• 7.8 - Wolf 359 System - Wolf 359 is also called Gl 406, and CN Leonis and informally called Proxima Leonis. Third nearest star system to the Sun and the nearest star with no known planets. It is one of the smallest Red Dwarf stars known and is a flare star and the M6 V spectral standard star. Its proper motion was first measured by German astronomer Max Wolf in 1917. It was the lowest mass and faintest star known until the discovery of VB 10 in 1944. Its temperature is so low that chemical compounds can exist in it, which is rare for a star. It is a relatively young star, less than a billion years old.
  • 8.25 ly - Lalande 21185 System - Lalande 21185 is also called GJ 411 and informally Proxima Ursa Majoris. It is the fourth closest star system to the Sun at 8.3 ly. It is the third brightest red dwarf in the night sky. It has been the spectral standard star for class M2 V for a long time. It is sometimes classified as a BY Draconis type variable star and has been known to emit x-rays. Van de Kamp thought he found planets in 1951. The system has two unconfirmed planets detected via radial velocity in 1996. It is also one of the earliest planets detected that still has a good chance to exist. The planets orbit far away from their dim Red Dwarf star, which makes one planet colder than Saturn and the other colder than Neptune despite being at a Saturn-like distance. One confirmed planet is a hot super earth with a rocky surface. The star is the nearest Galactic 'Thick Disk' star (which includes about 4% of nearby stars), and moves perpendicular to the galactic plane. It will get nearest to the Sun in 19,000 years when it is 4.65 ly.
  • 8.6 ly (*) - Sirius System - Sirius is also known as Alpha Canis Majoris and Gliese 244. The brightest star in the sky. A hot blue-white main sequence star with a white dwarf (the "pup") orbiting it. Orbit distance varies between 8.1 and 31.5 ly and takes 50 years to navigate. The habitable zone of Star A is centered 4.25 AU from the star and may be disrupted due to the presence of Star B. Long thought to be a part of the Ursa Major Moving Group (also called the "Sirius Group"), it was found to be too young to be a member and not heading in the right direction. The brightest star within a large distance from the Sun. Star B is about the same mass as the Sun, but is almost the same size as the Earth. It may have evolved from a 5 solar massed B-type main sequence star. It is the nearest and first discovered white dwarf star. Dust has been detected from the system, probably from material sluffed off from Star B. A search in 2008 using high contrast imaging for planets within 10 Jupiter masses within 25 AU of the binary star turned up negative.
  • 8.7 ly - UV Ceti System - Luyten 726-8 is also known as Gliese 65 and Luyten 726-8 and informally Proxima Ceti. It is the 6th nearest star system to the Sun. Nearby binary star system of red dwarves a distance of 2 to 9 AU from each other. Star A is also called BL Ceti, while Star B is the most famous flare star, called UV Ceti (arch-type for UV Cetic class flare stars). In 31,500 years, it will pass within only 0.93 ly of Epsilon Eridani, which may stir up comets in any Oort Clouds in these systems. It is possibly a member of the Haydes Stream.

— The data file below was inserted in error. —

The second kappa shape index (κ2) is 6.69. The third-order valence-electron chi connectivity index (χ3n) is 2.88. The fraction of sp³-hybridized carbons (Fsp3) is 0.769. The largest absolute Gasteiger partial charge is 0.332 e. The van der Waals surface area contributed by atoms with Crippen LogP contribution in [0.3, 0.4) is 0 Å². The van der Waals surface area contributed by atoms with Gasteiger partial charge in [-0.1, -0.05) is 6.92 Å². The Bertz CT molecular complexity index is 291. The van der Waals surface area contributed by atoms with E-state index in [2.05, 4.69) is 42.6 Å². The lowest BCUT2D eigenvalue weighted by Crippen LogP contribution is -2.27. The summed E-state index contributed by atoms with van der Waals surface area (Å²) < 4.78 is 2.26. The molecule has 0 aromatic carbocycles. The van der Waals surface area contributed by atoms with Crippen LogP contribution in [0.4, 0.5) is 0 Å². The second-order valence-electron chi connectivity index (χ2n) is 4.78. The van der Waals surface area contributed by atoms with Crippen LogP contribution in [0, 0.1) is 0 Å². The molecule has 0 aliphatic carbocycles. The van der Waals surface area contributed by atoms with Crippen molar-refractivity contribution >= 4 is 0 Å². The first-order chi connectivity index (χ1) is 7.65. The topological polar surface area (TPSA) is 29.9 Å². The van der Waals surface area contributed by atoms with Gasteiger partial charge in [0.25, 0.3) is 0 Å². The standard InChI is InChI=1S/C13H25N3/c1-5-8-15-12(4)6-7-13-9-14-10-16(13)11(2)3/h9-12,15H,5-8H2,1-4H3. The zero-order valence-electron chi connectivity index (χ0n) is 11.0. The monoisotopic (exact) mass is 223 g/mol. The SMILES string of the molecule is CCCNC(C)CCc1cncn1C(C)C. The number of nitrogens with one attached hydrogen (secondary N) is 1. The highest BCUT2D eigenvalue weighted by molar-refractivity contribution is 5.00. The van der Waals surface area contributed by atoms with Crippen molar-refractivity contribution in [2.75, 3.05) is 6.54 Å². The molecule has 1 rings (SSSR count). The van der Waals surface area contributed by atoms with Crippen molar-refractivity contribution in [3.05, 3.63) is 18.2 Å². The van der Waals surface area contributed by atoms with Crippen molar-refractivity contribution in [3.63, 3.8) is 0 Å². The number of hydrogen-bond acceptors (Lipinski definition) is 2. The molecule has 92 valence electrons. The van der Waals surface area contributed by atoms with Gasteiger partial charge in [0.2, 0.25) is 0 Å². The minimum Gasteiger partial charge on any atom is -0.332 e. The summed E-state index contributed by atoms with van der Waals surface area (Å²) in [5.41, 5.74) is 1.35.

• 9.7 ly - Ross 154 System - Ross 154 is also called Gliese 729 and informally Proxima Sagittarii. Nearby flare star that experiences major flares about once every 2 days. An exceptionally large red dwarf and probably young, which explains the flares. First cataloged by Frank Ross in 1925.

Systems Within 20 Light Years[]

(includes all stars brighter than Red Dwarves and all Red Dwarves closer than the closest know Red Dwarf with planets)

  • 10.3 ly - Ross 248 System - Ross 248 is also called Gl 905 and informally Proxima Andromedae. Nearby Red Dwarf flare star system dubbed HH Andromedae. There are indications of perterbations caused by an unseen companion, but searches for a brown dwarf star failed to find anything. It will become the nearest star to the sun in 33,000 years. Voyager 1 is heading in the direction of Ross 248 and is expected to be 1.76 light years from it in 40,176 years. It is currently very close to Groombridge 34, which is only 1.8 light years away, and could be visible from that star.
  • 10.5 ly (!*) - Epsilon Eridani System - Ran (Epsilon Eridani) is the nearest single non-red dwarf star to the Sun, also known as HD 195019, Gl 144, and HR 1084. It is a member of the Ursa Major star association and close encounters to other stars is relatively common. One of the first stars found to have a dust disk, with several potential planets suspected in the gaps early on, and later on of the earliest nearest system with confirmed planets. Has an inner asteroid belt at 3 AU, Jovian planet AEger at 3.4 AU, outer asteroid belt at 20 AU, and Kuiper Belt at 35-100 AU. A planet is proposed to be just outside the outer asteroid belt, and another just before the Kuiper belt.Because the star is very chromospherically active, doubts were cast on planet's b's existence. Hubble then confirmed its existence with astrometrics and found to be orbiting in the plane of the dust disks, which supported the theory that planets are born from dust disks and yielded a precise mass of 1.5 MJ. The planet b was originally thought to be extremely eccentric (2-10 AU), but later discovery of the inner asteroid belt suggests it is more moderately eccentric so as not to cross the belt. It could still have high eccentricity if the outer belt was being fed with material from the outer belt though. Dinosaur-killing sized impacts would be frequent on any Earth-like planets, about once every 2 million years. One of 5 PICTURE-C targets selected for sub-orbital coronograph observation. One of the first 20 exoplanet systems allowed to be given common names by the IAU. Star is named after a Norse goddess of the seas, while the planet after her husband, god of the ocean. A common sci fi system, including the original home of Star Trek Vulcans (though this moved to 40 Eridani) and Babylon 5.